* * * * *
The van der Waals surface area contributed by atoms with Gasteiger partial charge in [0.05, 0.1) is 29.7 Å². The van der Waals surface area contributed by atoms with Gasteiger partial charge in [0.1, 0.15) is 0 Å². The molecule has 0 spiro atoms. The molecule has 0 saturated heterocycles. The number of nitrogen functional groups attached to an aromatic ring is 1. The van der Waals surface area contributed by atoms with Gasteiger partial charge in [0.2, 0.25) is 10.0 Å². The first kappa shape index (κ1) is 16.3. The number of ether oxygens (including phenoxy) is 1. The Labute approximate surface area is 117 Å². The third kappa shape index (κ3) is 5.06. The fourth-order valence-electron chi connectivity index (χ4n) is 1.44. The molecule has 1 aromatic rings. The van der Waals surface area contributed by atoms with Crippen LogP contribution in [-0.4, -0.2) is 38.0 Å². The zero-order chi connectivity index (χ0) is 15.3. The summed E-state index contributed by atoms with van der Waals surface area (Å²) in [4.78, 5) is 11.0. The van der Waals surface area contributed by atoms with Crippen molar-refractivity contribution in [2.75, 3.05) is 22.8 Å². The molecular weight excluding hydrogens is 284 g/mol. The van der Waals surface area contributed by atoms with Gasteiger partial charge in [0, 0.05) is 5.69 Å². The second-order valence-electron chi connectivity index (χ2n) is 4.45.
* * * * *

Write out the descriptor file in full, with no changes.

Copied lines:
The van der Waals surface area contributed by atoms with Gasteiger partial charge in [0.05, 0.1) is 29.7 Å². The van der Waals surface area contributed by atoms with Gasteiger partial charge in [0.1, 0.15) is 0 Å². The molecule has 0 spiro atoms. The molecule has 0 saturated heterocycles. The number of nitrogen functional groups attached to an aromatic ring is 1. The van der Waals surface area contributed by atoms with Gasteiger partial charge in [0.2, 0.25) is 10.0 Å². The first kappa shape index (κ1) is 16.3. The number of ether oxygens (including phenoxy) is 1. The Labute approximate surface area is 117 Å². The third kappa shape index (κ3) is 5.06. The fourth-order valence-electron chi connectivity index (χ4n) is 1.44. The molecule has 1 aromatic rings. The van der Waals surface area contributed by atoms with Crippen LogP contribution in [-0.4, -0.2) is 38.0 Å². The zero-order chi connectivity index (χ0) is 15.3. The summed E-state index contributed by atoms with van der Waals surface area (Å²) in [4.78, 5) is 11.0. The van der Waals surface area contributed by atoms with Crippen molar-refractivity contribution in [2.75, 3.05) is 22.8 Å². The molecular weight excluding hydrogens is 284 g/mol. The van der Waals surface area contributed by atoms with Gasteiger partial charge in [0, 0.05) is 5.69 Å². The second-order valence-electron chi connectivity index (χ2n) is 4.45.